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The Revolution Will Be Televised: The Growth of VALORANT

Nikhil Kalro

Last week, VALORANT Champions 2022 came to a glittering end, with Brazilian outfit LOUD Esports beating OpTic Gaming in a thrilling best-of-five finale. As the game played out, there was a revolution spurring on the sidelines. Quite comfortably, the match had drawn a significantly larger peak audience than any other game in VALORANT’s short history. The overall viewership was estimated to be around 1.5 million when the decider started. 

valorant revolution

ISTANBUL, TURKEY - SEPTEMBER 18: A view of the players stage at the VALORANT Champions 2022 Istanbul Grand Finals on September 18, 2022 in Istanbul, Turkey. (Photo by Colin Young-Wolff/Riot Games)

This was, as per some estimates, close to 40% higher than the corresponding figures for the 2021 finals. That VALORANT Champions was broadcast on multiple platforms – Twitch, AfreecaTV, Trovo, YouTube, and Facebook, among others – was validation of the tournament’s growing stature and the esport’s rise among the other more established games, such as League of Legends, CS:GO and DOTA 2

It was a sign that Brazil had already begun a silent gaming revolution that parallels Korea or China’s LoL scene. It told you of the potential VALORANT had to grow even bigger.

The concurrent viewership milestone helped cement Champions 2022 as the most-watched VALORANT event ever. It also wiped out the previous day’s record set during the lower-bracket final, where there were over a million concurrent viewers during the fifth map of the series. 

Overall, the event finished with an average viewership of 500,000, with a total of over 112 hours of air time. The milestones achieved in the final week made Champions 2022 the fourth competitive VALORANT event to clock a million concurrent viewers, joining the league of Champions 2021 and Reykjavik Masters 2021 and 2022.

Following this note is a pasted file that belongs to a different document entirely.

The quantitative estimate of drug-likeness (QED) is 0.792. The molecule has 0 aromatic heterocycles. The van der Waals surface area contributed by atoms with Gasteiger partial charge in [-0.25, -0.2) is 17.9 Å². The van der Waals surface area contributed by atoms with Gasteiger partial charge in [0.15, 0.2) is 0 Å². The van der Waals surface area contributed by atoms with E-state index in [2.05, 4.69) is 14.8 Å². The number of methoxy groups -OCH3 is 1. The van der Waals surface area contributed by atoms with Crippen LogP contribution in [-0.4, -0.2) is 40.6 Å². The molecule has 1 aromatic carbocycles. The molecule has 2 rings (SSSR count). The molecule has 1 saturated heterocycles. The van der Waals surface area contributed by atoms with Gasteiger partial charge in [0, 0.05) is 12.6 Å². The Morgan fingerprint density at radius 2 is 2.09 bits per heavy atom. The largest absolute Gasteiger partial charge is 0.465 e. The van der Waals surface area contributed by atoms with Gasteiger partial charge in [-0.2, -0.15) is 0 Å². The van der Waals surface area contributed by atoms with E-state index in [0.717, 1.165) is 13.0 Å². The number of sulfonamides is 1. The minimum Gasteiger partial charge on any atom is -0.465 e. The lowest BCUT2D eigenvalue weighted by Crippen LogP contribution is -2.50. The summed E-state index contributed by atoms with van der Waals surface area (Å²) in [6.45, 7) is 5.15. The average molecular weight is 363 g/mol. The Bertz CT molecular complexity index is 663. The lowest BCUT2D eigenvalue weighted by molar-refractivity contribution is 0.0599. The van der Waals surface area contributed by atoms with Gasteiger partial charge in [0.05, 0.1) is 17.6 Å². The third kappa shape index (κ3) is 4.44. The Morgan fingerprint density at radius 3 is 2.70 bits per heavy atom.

On their part, Riot Games deserve some credit too, for collaborating with some of the biggest YouTubers and content creators and flying them to Istanbul to witness this magic. It was yet another indication of how serious the organisers are in pitching VALORANT as one of their premium offerings, not just in Brazil but across the world. 

While it will be naive to assume VALORANT will take the gaming world by storm and break all records immediately, it’s realistic to hope there’s potential that is eventually going to be fulfilled sooner than later.

The Success of Competitive VALORANT

Viewership is a direct consequence of improved interest in the sport. As per some estimates, between 750,000 to 850,000 people will play VALORANT concurrently this year, which is within touching distance of the latest CS:GO player count. 

Several regional champions have sprung up since the game’s release in June 2020, the same year where it was awarded BAFTA (British Academy of Film and Television Arts) and NAVGTR (National Academy of Video Game Trade Reviewers) nominations. Also among their most notable achievements were being nominated for the Best Multiplayer Game at The Game Awards. All these, within months of launch, were commendable.

That we’re even talking of VALORANT in the same league as LoL or CS:GO is testimony to its growth. The average monthly user base currently stands at 15-16 million, and is likely to jump upwards of 20 million within the next year. While the role of collaborations and partnerships can’t be understated, astoundingly, much of this growth is organic.

When VALORANT began, top talent could earn a few thousand dollars. Contracts weren’t a thing, because the organisers were taking a shot in the dark. Today, top talent can command upwards of $30,000 a month. If this isn’t further validation of how much VALORANT has grown, what is? The top players belong to the USA, China, Canada, Poland and Spain. And they’ve all won between $60,000 and $111,000 in prize money last year.